role in the transformation of their region into an economic hub for the world. Hofstede’s Cultural Comparison for China and Hong Kong Hofstede's cultural dimension is a framework that provides a lens through which cultural differences between various nations can be identified and understood, provide a way to do business in these cultures or countries (C.F.I). He developed his constructs based on a detailed study and analysis of the various elements that define cultures around the world. From these elements, he summarized or grouped them into six main dimensions; uncertainty avoidance, power distance, masculinity and finally, individualism (Hofstede). The other two are long-term orientation and indulgence. Understanding how these six dimensions work can help explain the differences between the cultures in Hong Kong and China, and further provide a better
Surname 3 explanation of how business and management can be done in the two countries. The above chart was obtained from - comparison/china,hong-kong/ and helps illustrate the cultural differences between the two nations. Hong Kong and China rank more or less the same in uncertainty avoidance, while Hong Kong ranks higher in individualism. It is among the highest even in the larger Asian continent. Such can be down to the fact that perhaps the influence of British rule, who have quite a high index on individualism, impacted them(Taylor). The individualism index in Hong Kong illustrates a society that values collectivism rather than singularity. The same can also be the case for China, which ranks slightly lower in the same category. In a collectivist culture, loyalism is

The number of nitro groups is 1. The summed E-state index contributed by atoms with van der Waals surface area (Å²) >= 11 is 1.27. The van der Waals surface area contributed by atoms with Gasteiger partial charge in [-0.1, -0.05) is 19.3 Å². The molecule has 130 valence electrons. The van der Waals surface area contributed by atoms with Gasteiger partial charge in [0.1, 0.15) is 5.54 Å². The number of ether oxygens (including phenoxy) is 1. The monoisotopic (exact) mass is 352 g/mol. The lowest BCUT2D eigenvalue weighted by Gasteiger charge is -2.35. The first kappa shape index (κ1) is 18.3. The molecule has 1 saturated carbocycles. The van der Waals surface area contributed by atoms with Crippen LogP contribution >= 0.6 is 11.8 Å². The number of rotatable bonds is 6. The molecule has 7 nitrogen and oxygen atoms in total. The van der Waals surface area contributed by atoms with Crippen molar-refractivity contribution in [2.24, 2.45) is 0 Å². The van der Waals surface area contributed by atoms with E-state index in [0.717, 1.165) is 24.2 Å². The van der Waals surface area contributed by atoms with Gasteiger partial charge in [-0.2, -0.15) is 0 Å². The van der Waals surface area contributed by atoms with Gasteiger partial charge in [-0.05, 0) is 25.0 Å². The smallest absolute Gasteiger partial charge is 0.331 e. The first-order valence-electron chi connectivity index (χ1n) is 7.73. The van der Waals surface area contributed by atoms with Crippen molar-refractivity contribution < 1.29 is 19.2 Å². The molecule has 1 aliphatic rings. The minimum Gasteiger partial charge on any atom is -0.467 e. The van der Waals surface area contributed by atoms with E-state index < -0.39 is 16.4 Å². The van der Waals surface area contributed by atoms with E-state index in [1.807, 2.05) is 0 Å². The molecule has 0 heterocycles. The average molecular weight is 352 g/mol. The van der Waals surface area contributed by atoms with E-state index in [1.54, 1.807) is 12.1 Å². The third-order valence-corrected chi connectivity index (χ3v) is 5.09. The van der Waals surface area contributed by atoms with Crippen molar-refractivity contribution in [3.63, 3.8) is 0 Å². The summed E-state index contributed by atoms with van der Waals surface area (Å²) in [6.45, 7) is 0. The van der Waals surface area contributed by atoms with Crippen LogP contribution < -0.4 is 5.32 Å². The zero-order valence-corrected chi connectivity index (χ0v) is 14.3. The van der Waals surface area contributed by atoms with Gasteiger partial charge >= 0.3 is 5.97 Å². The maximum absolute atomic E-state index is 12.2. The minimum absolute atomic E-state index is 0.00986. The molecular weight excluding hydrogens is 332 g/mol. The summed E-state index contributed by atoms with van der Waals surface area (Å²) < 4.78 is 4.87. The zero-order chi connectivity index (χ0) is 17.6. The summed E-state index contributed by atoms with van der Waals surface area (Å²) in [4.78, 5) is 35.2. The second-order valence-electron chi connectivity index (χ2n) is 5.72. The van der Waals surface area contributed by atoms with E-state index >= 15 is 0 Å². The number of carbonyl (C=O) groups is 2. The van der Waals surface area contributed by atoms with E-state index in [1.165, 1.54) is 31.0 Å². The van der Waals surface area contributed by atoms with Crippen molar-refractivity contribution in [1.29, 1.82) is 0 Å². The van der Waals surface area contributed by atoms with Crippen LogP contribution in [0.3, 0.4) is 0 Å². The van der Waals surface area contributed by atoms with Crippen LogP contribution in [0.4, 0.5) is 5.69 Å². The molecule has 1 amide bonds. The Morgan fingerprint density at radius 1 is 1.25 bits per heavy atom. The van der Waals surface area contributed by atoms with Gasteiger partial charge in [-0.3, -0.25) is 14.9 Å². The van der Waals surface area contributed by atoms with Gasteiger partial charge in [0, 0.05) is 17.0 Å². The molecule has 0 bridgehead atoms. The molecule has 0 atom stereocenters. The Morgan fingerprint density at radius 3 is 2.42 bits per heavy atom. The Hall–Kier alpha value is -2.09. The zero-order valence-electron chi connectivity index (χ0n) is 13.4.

Surname 4 the main ingredient (Hofstede). Every member of the group usually takes responsibility for anything that befalls the group. China ranks higher in all the other dimensions. Hong Kong and China seem to be great risk-takers as can be seen from their very low uncertainty avoidance indices. One characteristic of an entrepreneur is that he or she should be a risk-taker. The higher the risk-taking ability, the better it is for business (Hofstede). The two cultures have a clear disposition to trying things out, which constitutes risking things. This, therefore, implies that they are a good destination for businesses, especially startups.
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- Summer '18
- Brett Gordon
- Economy of the People's Republic of China